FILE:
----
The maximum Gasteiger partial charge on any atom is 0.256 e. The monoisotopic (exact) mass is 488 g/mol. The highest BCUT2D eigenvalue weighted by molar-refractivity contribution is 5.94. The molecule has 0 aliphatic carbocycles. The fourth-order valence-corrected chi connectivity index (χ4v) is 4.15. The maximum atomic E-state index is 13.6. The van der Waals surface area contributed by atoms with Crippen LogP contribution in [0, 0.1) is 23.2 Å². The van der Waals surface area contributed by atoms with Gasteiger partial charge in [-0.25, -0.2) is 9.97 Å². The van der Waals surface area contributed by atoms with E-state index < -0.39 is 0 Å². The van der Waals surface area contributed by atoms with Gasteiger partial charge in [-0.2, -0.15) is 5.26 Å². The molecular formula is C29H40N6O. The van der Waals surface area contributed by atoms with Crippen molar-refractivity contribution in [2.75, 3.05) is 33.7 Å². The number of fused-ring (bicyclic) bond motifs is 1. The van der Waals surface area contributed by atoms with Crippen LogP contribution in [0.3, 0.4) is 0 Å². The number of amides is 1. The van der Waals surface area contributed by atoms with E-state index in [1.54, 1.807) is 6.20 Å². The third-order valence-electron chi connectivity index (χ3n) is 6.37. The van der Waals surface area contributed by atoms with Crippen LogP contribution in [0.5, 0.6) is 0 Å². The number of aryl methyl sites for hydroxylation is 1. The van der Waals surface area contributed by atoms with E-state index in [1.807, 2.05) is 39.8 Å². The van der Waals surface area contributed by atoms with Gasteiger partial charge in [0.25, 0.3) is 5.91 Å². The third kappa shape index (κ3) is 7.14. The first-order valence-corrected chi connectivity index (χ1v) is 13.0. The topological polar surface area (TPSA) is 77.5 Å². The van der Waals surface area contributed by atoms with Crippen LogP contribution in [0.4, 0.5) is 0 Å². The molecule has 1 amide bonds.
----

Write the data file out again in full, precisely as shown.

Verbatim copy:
The maximum Gasteiger partial charge on any atom is 0.256 e. The monoisotopic (exact) mass is 488 g/mol. The highest BCUT2D eigenvalue weighted by molar-refractivity contribution is 5.94. The molecule has 0 aliphatic carbocycles. The fourth-order valence-corrected chi connectivity index (χ4v) is 4.15. The maximum atomic E-state index is 13.6. The van der Waals surface area contributed by atoms with Crippen LogP contribution in [0, 0.1) is 23.2 Å². The van der Waals surface area contributed by atoms with Gasteiger partial charge in [-0.25, -0.2) is 9.97 Å². The van der Waals surface area contributed by atoms with E-state index < -0.39 is 0 Å². The van der Waals surface area contributed by atoms with Gasteiger partial charge in [-0.2, -0.15) is 5.26 Å². The molecular formula is C29H40N6O. The van der Waals surface area contributed by atoms with Crippen molar-refractivity contribution in [2.75, 3.05) is 33.7 Å². The number of fused-ring (bicyclic) bond motifs is 1. The van der Waals surface area contributed by atoms with Crippen LogP contribution in [0.3, 0.4) is 0 Å². The number of amides is 1. The van der Waals surface area contributed by atoms with E-state index in [1.54, 1.807) is 6.20 Å². The third-order valence-electron chi connectivity index (χ3n) is 6.37. The van der Waals surface area contributed by atoms with Crippen LogP contribution in [0.5, 0.6) is 0 Å². The number of aryl methyl sites for hydroxylation is 1. The van der Waals surface area contributed by atoms with E-state index in [1.807, 2.05) is 39.8 Å². The van der Waals surface area contributed by atoms with Gasteiger partial charge in [0.25, 0.3) is 5.91 Å². The third kappa shape index (κ3) is 7.14. The first-order valence-corrected chi connectivity index (χ1v) is 13.0. The topological polar surface area (TPSA) is 77.5 Å². The van der Waals surface area contributed by atoms with Crippen LogP contribution in [0.4, 0.5) is 0 Å². The molecule has 1 amide bonds.